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The problem of pain leads Christians to says: God (Yahweh) loves us and he is not just kind with us, and because of this he allows suffering so we turn away our focus from the world and through suffering to evolved spiritually and morally, so that we find and acknowledge the true God (Yahweh), Jesus and in the end experience true happiness, joy and companionship with God (Yahweh) in Heaven for eternity.

The problem of hell and the free will concept leads C.S. Lewis and Dr. Craig to emphasize the role that free will plays in determining one's eternal destiny in heaven or hell; they also accept the so-called libertarian understanding of free will, according to which freedom and determinism are incompatible, because not even an omnipotent being can causally determine a genuinely free choice. If some person should freely act wrongly—or worse yet, freely reject God's grace then it was not within God's power to induce this person to have freely acted otherwise. So our human free choices, particularly the bad ones, are obstacles that God must work around as he tries to bring his loving purposes to fruition. And this may suggest the further possibility that, with respect to some free persons, God cannot both preserve their freedom in relation to him and prevent them from freely rejecting him forever. .(As C. S. Lewis put it: “I willingly believe that the damned are, in one sense, successful, rebels to the end; that the doors of hell are locked on the inside”.)

As a conclusion we have the following proposition:

(1): Some persons will, despite God's best efforts to save them, freely and irrevocably reject God and thus separate themselves from him forever.

All seems fine and beautiful at the first look. But let me point some important observations and objections:

However the logical possibility of (1) being true is compatible with its being false and with the very real possibility that the infinitely resourceful God will successfully win over all sinners in the end. It is even compatible with the epistemic certainty—based upon revelation, for example—that no one will successfully resist God's salvific will forever. So a plausible free will theodicy of the lake of fire requires more than the bare logical possibility that (1) is true.

For consider this:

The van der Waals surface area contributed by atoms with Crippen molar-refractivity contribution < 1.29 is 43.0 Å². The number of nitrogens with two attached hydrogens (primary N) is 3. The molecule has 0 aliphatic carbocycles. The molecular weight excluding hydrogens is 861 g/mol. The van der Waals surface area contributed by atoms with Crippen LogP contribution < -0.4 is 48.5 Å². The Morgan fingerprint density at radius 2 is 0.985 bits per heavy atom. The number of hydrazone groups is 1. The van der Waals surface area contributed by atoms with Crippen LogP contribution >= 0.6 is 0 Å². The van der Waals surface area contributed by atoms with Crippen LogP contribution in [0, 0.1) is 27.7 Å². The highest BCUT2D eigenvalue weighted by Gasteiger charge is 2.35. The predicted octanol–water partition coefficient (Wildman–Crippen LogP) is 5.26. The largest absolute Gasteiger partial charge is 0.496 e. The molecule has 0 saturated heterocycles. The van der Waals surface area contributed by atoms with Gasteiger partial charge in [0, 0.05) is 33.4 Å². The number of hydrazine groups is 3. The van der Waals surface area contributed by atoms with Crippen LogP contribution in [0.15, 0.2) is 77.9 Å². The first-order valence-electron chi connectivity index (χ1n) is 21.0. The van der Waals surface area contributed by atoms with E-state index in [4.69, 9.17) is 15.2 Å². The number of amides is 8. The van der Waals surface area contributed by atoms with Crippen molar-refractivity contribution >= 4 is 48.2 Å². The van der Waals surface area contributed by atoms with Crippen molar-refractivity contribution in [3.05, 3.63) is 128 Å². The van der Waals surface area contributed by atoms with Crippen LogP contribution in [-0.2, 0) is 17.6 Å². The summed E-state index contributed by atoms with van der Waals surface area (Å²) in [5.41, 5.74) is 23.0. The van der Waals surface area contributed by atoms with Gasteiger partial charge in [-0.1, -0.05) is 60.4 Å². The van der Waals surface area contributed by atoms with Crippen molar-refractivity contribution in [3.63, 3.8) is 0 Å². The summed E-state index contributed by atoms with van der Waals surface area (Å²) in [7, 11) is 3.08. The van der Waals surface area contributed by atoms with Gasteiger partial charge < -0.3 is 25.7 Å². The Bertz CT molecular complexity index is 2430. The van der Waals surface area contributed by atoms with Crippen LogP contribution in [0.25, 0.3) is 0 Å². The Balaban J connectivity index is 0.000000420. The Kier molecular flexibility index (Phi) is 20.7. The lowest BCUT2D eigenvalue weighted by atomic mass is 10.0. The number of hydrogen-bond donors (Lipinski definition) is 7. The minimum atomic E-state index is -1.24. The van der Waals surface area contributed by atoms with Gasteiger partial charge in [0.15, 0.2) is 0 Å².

- it is logically possible that a fair coin would never land heads up, not even once in a trillion tosses, such an eventuality is so incredibly improbable and so close to an impossibility that no one need fear it actually happening.
- Nor would (1) be any less improbable than that if an argument of Eric Reitan's should turn out to be correct. In working with a sinner S (shattering S's illusions and correcting S's ignorance), God could presumably bring S to a point, just short of actually determining S's choice, where S would see the choice between horror and bliss with such clarity that the probability of S repenting and submitting to God would be extremely high. Or, if you prefer, drop the probability to .5. Over an indefinitely long period of time, S would still have an indefinitely large number of opportunities to repent; and so, according to Reitan, the assumption that sinner S retains his libertarian freedom forever (as the bible says explicitly) and that an omnipotent God will not eventually win over sinner S (and do so without causally determining his choices) is as impossible as that a coin will not land heads up in a trillion tosses. The impossible multiplies infinitely when we have billions of coins (sinners) and infinite tosses(opportunities).

Christians don’t seem to like random chance when it comes to how our universe and life appeared (even when there is the argument of many universes theory) but you seem to embrace it when it comes to the impossibility of billions of people to freely choose forever the torment of the lake of fire because they never find and/or acknowledge the true God (Yahweh), they never repent, ask him for forgiveness; even though this omnipotent being tries also forever with all his might to reconcile with all of them.



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no response?


Atheist in Louisiana

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You'll get far more responses if you use the Choose Your Own Topic subforum.  That's where everyone hangs out.  All of the others are rarely used.  I try to, but topics and replies are few and far between.
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